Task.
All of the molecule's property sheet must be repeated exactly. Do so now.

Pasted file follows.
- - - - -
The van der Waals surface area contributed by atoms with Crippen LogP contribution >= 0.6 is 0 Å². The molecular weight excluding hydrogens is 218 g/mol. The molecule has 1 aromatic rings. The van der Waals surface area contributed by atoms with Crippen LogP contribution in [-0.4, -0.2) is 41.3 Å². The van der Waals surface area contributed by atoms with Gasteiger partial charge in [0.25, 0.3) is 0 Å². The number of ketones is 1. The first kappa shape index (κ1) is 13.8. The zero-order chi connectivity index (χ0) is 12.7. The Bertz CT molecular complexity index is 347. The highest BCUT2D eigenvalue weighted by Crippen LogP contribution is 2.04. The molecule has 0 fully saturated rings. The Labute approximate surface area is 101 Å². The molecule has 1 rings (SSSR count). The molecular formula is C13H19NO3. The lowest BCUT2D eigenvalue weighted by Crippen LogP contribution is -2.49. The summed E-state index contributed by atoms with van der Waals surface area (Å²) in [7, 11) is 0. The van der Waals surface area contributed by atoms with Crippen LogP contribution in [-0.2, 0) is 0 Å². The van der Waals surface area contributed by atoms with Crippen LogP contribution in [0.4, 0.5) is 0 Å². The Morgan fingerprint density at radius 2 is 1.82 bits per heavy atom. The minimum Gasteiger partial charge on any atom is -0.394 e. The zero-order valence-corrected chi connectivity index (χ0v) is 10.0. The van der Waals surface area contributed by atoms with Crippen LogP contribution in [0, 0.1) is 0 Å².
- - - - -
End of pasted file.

The van der Waals surface area contributed by atoms with Crippen LogP contribution >= 0.6 is 0 Å². The molecular weight excluding hydrogens is 218 g/mol. The molecule has 1 aromatic rings. The van der Waals surface area contributed by atoms with Crippen LogP contribution in [-0.4, -0.2) is 41.3 Å². The van der Waals surface area contributed by atoms with Gasteiger partial charge in [0.25, 0.3) is 0 Å². The number of ketones is 1. The first kappa shape index (κ1) is 13.8. The zero-order chi connectivity index (χ0) is 12.7. The Bertz CT molecular complexity index is 347. The highest BCUT2D eigenvalue weighted by Crippen LogP contribution is 2.04. The molecule has 0 fully saturated rings. The Labute approximate surface area is 101 Å². The molecule has 1 rings (SSSR count). The molecular formula is C13H19NO3. The lowest BCUT2D eigenvalue weighted by Crippen LogP contribution is -2.49. The summed E-state index contributed by atoms with van der Waals surface area (Å²) in [7, 11) is 0. The van der Waals surface area contributed by atoms with Crippen LogP contribution in [-0.2, 0) is 0 Å². The van der Waals surface area contributed by atoms with Crippen LogP contribution in [0.4, 0.5) is 0 Å². The Morgan fingerprint density at radius 2 is 1.82 bits per heavy atom. The minimum Gasteiger partial charge on any atom is -0.394 e. The zero-order valence-corrected chi connectivity index (χ0v) is 10.0. The van der Waals surface area contributed by atoms with Crippen LogP contribution in [0, 0.1) is 0 Å².